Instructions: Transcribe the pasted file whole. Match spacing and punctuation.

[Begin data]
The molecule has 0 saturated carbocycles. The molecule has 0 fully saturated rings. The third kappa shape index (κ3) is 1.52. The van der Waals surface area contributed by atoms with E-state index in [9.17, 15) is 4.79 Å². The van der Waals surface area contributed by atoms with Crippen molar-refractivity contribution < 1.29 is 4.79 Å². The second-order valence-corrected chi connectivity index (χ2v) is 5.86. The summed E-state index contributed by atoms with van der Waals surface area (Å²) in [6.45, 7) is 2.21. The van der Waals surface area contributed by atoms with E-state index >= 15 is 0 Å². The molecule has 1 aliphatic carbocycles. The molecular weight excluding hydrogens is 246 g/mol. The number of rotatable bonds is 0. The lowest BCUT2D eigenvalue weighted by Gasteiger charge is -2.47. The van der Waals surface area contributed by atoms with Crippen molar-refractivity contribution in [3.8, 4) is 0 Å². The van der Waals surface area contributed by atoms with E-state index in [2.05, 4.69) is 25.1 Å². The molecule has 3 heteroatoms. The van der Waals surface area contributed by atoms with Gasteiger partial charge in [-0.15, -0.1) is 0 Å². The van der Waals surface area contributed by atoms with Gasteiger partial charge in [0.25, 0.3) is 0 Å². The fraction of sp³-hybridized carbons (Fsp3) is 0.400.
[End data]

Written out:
The molecule has 0 saturated carbocycles. The molecule has 0 fully saturated rings. The third kappa shape index (κ3) is 1.52. The van der Waals surface area contributed by atoms with E-state index in [9.17, 15) is 4.79 Å². The van der Waals surface area contributed by atoms with Crippen molar-refractivity contribution < 1.29 is 4.79 Å². The second-order valence-corrected chi connectivity index (χ2v) is 5.86. The summed E-state index contributed by atoms with van der Waals surface area (Å²) in [6.45, 7) is 2.21. The van der Waals surface area contributed by atoms with E-state index >= 15 is 0 Å². The molecule has 1 aliphatic carbocycles. The molecular weight excluding hydrogens is 246 g/mol. The number of rotatable bonds is 0. The lowest BCUT2D eigenvalue weighted by Gasteiger charge is -2.47. The van der Waals surface area contributed by atoms with Crippen molar-refractivity contribution in [3.8, 4) is 0 Å². The van der Waals surface area contributed by atoms with E-state index in [2.05, 4.69) is 25.1 Å². The molecule has 3 heteroatoms. The van der Waals surface area contributed by atoms with Gasteiger partial charge in [-0.15, -0.1) is 0 Å². The van der Waals surface area contributed by atoms with Gasteiger partial charge in [0.25, 0.3) is 0 Å². The fraction of sp³-hybridized carbons (Fsp3) is 0.400.